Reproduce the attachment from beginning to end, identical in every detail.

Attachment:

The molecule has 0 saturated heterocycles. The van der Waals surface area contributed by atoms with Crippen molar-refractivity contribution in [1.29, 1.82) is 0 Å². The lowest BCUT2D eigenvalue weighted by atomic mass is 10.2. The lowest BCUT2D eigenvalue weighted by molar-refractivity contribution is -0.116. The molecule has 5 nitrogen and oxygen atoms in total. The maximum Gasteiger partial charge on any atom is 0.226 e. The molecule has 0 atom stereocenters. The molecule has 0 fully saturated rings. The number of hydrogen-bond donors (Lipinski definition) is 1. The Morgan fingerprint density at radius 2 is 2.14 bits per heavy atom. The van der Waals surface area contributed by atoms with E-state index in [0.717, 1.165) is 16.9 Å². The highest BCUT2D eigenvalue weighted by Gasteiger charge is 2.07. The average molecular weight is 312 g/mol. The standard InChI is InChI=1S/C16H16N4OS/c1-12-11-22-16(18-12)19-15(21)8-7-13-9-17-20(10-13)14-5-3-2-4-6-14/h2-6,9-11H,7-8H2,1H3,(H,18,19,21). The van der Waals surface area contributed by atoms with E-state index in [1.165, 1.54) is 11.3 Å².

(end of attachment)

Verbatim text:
The molecule has 0 saturated heterocycles. The van der Waals surface area contributed by atoms with Crippen molar-refractivity contribution in [1.29, 1.82) is 0 Å². The lowest BCUT2D eigenvalue weighted by atomic mass is 10.2. The lowest BCUT2D eigenvalue weighted by molar-refractivity contribution is -0.116. The molecule has 5 nitrogen and oxygen atoms in total. The maximum Gasteiger partial charge on any atom is 0.226 e. The molecule has 0 atom stereocenters. The molecule has 0 fully saturated rings. The number of hydrogen-bond donors (Lipinski definition) is 1. The Morgan fingerprint density at radius 2 is 2.14 bits per heavy atom. The van der Waals surface area contributed by atoms with E-state index in [0.717, 1.165) is 16.9 Å². The highest BCUT2D eigenvalue weighted by Gasteiger charge is 2.07. The average molecular weight is 312 g/mol. The standard InChI is InChI=1S/C16H16N4OS/c1-12-11-22-16(18-12)19-15(21)8-7-13-9-17-20(10-13)14-5-3-2-4-6-14/h2-6,9-11H,7-8H2,1H3,(H,18,19,21). The van der Waals surface area contributed by atoms with E-state index in [1.165, 1.54) is 11.3 Å².